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IT SHOULD not have taken the Brexit vote to show that one of the biggest challenges that the 21st-century organised left faces is its tenuous connection to working-class interests.
The story of why this happened is well known. Attacks on trade unions by Conservative and New Labour governments, and New Labour’s obsession with middle-class swing voters, alienated working classes from socialist movements. New Labour took its traditional base for granted and failed to take seriously the decline of industry and the rise of precarious work.
Labour’s surprising showing in the 2017 election showed signs of a recovery — and this was because Labour began to address economic issues that matter in post-industrial Britain. But achieving power will not be easy. Getting Labour’s message and manifesto past an almost universally hostile media continues to be a difficult task. And socialism can only become rooted if it takes seriously the interests of working-class communities.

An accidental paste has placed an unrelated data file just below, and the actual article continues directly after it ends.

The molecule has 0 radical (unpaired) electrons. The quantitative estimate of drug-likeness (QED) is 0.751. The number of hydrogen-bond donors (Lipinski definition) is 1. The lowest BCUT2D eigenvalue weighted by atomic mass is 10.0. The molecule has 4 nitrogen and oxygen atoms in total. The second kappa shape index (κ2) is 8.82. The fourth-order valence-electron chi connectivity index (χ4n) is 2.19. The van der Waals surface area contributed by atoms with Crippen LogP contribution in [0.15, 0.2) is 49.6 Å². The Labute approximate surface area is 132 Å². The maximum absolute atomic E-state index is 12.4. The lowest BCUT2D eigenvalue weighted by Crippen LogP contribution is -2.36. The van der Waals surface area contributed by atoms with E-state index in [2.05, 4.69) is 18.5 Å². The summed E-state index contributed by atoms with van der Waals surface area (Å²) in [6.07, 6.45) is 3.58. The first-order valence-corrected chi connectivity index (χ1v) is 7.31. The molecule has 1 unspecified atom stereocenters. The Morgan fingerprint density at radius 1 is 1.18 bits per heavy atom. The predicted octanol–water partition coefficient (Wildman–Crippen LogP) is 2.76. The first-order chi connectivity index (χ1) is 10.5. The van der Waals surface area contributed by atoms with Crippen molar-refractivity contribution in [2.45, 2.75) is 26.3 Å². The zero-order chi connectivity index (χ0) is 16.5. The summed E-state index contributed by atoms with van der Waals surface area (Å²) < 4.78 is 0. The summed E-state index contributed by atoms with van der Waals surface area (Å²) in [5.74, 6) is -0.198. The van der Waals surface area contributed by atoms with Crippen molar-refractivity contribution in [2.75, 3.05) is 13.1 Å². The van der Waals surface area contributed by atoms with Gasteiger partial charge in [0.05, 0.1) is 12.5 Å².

The rapid rise in Labour membership following Corbyn’s remarkable leadership triumph in 2015 has given progressives the opportunity to close the door firmly on the past few decades — and insist that socialism should not be something boring, cliquey and separate from everyday life.
Enter a socialist culture from below.
Manchester – amidst a much-publicised housing crisis – has been home to such developments and has made socialism interesting and accessible again. Manchester Momentum has run bingo and quiz nights, and the anti-fascist 0161 Festival organised hiking trips, football tournaments, club nights and a community gym, in between their annual music festival. Both Manchester Momentum and 0161 have seized on the importance of aesthetics with their well-produced posters, flyers and stickers.